If we are talking about access to data in motion – then we can also provide such access in both models; with peer-to-peer communications (Skype, Bittorrent, E-Mail, USENET) – which may be synchronous (VoIP) or not (store-and-forward); and on client-server networks we historically just emulate the endpoints of peer-to-peer communication (E-mail becomes IMAP).

If data is not at rest or in motion, what is it?

So: there are two sorts of data and two communications mechanisms which are equivalent, merely using alternate addressing strategies* to distinguish them; with this understanding there is no way to choose one over another, nor reject one as “bad” while the other is “ok” or “good”.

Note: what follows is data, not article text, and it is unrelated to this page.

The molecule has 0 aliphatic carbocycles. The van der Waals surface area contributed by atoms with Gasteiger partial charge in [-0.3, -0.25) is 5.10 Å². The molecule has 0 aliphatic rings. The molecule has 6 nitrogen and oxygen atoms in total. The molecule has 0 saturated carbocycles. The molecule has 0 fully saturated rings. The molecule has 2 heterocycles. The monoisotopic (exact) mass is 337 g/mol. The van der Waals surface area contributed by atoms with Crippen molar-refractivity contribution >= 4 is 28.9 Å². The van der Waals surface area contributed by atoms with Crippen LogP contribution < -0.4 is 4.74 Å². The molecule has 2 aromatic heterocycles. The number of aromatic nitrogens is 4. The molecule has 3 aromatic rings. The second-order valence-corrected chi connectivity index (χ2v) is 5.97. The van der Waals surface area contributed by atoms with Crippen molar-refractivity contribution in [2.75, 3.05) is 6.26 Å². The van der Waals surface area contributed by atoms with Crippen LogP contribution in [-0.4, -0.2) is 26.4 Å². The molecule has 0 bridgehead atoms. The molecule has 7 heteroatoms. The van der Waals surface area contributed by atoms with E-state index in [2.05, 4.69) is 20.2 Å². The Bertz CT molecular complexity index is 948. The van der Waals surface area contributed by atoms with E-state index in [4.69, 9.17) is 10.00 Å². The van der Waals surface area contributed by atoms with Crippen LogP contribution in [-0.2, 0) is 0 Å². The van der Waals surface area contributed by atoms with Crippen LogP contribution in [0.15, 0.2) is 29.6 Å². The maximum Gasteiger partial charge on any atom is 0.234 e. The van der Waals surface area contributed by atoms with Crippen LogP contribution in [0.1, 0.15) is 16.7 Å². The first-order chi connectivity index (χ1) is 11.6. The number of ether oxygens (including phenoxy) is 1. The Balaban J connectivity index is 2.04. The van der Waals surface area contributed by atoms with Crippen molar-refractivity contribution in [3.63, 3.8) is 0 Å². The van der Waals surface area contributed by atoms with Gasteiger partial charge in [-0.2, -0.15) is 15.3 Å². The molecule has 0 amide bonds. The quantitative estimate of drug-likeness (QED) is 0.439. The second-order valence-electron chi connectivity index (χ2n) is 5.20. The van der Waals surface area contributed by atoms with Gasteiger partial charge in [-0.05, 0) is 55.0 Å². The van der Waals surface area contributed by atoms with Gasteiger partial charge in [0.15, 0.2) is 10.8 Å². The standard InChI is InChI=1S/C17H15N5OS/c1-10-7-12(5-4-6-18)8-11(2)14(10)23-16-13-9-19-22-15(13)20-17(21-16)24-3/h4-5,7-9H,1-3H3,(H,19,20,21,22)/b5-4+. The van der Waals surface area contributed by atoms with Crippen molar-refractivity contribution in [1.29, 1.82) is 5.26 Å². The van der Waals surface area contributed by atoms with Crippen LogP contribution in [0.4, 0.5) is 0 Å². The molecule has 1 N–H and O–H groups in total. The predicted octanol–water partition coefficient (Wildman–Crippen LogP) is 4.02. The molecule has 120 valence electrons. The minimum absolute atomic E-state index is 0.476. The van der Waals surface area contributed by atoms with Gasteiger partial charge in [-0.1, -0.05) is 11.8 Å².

Therefore, when one is dismissing a communications mechanism as bad, one is not talking about the medium, because all communications media are technically equivalent.

Instead, one is talking about the message. Therefore one is talking about censorship.

Welcome to your new role, Clement. Censor. QED.

Also, Dropbox, really? That’s not a proper webserver at all. If anything, it’s a peer-to-peer network with hierarchical backing storage and distributed web-emulating frontends.

* Another example:

  • Resource based addressing: “third shelf, fourth book along”
  • Content based addressing: “says it’s authored by Dickens, begins with ‘It was the best of times, it was the worst of times…'”

Do you know what it is, yet?